What You Need To Know About Teen Driver Laws In Arizona

Jan 22, 2019 | Safety Information

Teen drivers are learning the rules of the road. While learning to drive can be an exciting part of gaining independence as a teenager, it’s vital for both teens and parents to understand the laws that apply to young drivers. Knowing the laws can improve a driver’s safety and help ensure they receive their license in a timely manner.

Arizona’s current Teenage Driver Safety Act took effect in 2008.

The law sets several limits on drivers under the age of 18 for the first six months after they receive their Class G or “Graduated” driver’s license.
What is a Class G license?

The class G driver’s license, also known as a “graduated” license, is designed for young drivers who are still learning the nuances of safe driving.

To apply for a class G license, a driver must:

  • Be at least 16 years of age,
  • Have had a valid instruction permit for at least six months, and
  • Have completed a driver education program approved by the Arizona Department of Transportation, or
  • Provide certification in writing from a parent or guardian that the applicant has completed at least 30 hours of supervised driving practice, at least 10 of which were at night.

The applicant must also take and pass the Motor Vehicle Division (MVD) driver’s license examination.

What are the curfew requirements for a Class G license?

For the first six months a young driver has their Class G license, they may not drive on public roads between 12:00 a.m. and 5:00 a.m.

There are certain exceptions to the curfew rule, however. For instance, the Class G license holder may drive between midnight and five a.m. if:

  • A parent or legal guardian with a Class A, B, C or D license is riding along in the front passenger seat of the vehicle,
  • The Class G license holder is driving directly between home and a sanctioned school-sponsored activity, their place of employment, a sanctioned religious activity, or a family emergency.

Even when the young driver is traveling to or from school, work, religious activities, or a family emergency, they must be going directly to or from these events if they are driving during the curfew hours. Stopping to drop off friends or run errands is prohibited, unless the Class G license holder has an appropriately licensed parent or guardian in the front passenger seat with them.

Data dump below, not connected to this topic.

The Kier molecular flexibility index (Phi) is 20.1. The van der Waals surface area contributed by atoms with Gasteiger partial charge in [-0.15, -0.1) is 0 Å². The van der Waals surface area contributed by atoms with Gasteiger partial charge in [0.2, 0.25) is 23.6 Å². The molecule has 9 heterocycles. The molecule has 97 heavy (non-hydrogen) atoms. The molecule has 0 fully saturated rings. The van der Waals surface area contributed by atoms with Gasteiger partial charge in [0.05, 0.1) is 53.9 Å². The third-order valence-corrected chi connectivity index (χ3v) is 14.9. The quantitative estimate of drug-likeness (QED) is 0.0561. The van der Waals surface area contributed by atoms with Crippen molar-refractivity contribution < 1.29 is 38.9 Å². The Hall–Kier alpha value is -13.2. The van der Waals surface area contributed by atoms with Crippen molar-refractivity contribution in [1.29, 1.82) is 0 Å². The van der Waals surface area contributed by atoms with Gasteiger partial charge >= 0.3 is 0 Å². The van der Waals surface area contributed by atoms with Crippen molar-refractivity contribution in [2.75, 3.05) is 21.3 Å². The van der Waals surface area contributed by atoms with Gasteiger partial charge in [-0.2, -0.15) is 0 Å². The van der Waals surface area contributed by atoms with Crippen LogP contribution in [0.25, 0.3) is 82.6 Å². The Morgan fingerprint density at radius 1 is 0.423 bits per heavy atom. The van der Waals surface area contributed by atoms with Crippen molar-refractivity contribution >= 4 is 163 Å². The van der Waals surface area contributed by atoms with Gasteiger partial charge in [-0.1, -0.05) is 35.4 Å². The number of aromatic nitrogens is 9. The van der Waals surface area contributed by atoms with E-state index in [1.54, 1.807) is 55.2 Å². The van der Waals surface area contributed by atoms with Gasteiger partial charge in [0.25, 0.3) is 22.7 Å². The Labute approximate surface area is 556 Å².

In some situations, a teen driver may receive a citation for breaking curfew, even if they were traveling under one of the exceptions listed in the Teenage Driver Safety Act. If a Class G license holder is cited for breaking curfew while traveling directly to or from a permitted event, the citation may be dismissed if the license holder supplies a notarized letter from a parent or legal guardian that explains the situation. For information on how this option may apply to your specific situation, speak to an attorney.

Can a Class G license holder carry passengers?

Young drivers on their graduated or Class G license may transport only one passenger who is under the age of 18 for the first six months after receiving their Class G license. For instance, a teen who just received his or her Class G license may transport one friend home from school, but not two or three.

As with the curfew requirement, however, there are exceptions to the “only one passenger under 18” rule. For example, a Class G license holder can transport more than one passenger who is under 18 if those passengers are the driver’s siblings. The driver can also transport more than one person under 18 if a parent or legal guardian with a Class A, B, C or D license is riding along in the front passenger seat.

As with the curfew rules, teen drivers in some situations might receive a citation for carrying more than one passenger under age 18. If so, the citation may be dismissed if the notarized letter explains that the passengers were the driver’s siblings. It is wise to consult an attorney for advice that fits your specific situation.

As with any vehicle, passengers must always be seated appropriately and wearing their seat belts.

How long do the Class G restrictions last?

When the license holder turns 18, driving restrictions and penalties imposed on a Class G license no longer apply, according to the Arizona Department of Transportation. At that point, the driver can apply for a Class D driver’s license in Arizona, allowing them to drive without curfew hours and without restrictions on the ages or number of people in their vehicle (other than the restrictions imposed by factors such as the number of available seat belts).

What about a motorcycle license?

In Arizona, a Class M driver license or “motorcycle endorsement” is required for anyone who wants to drive a motorcycle on public roads. Teens who are at least 16 years old may apply for a class M license.

In order to receive a Class M license, a teen must show that they have had an instruction permit for at least six months. They must also demonstrate that they completed an ADOT-approved motorcycle driver education course, or their parent or guardian must certify in writing that the teen has completed at least 30 hours of motorcycle driving practice.

In practice, license restrictions may affect a teen’s ability to drive even after they turn 18, depending on the situation in which those restrictions were acquired. It can be helpful to consult an experienced Arizona attorney if you have specific questions about a teen’s ability to acquire a Class D or other type of license, whether before or after they turn 18.

If you’ve been injured in an accident, don’t hesitate to contact an experienced personal injury lawyer. The attorneys at the Folger Law Firm are dedicated to helping our clients seek the compensation they need. We work on a contingency basis, so you won’t pay fees unless we recover for you.

Contact us today to learn more.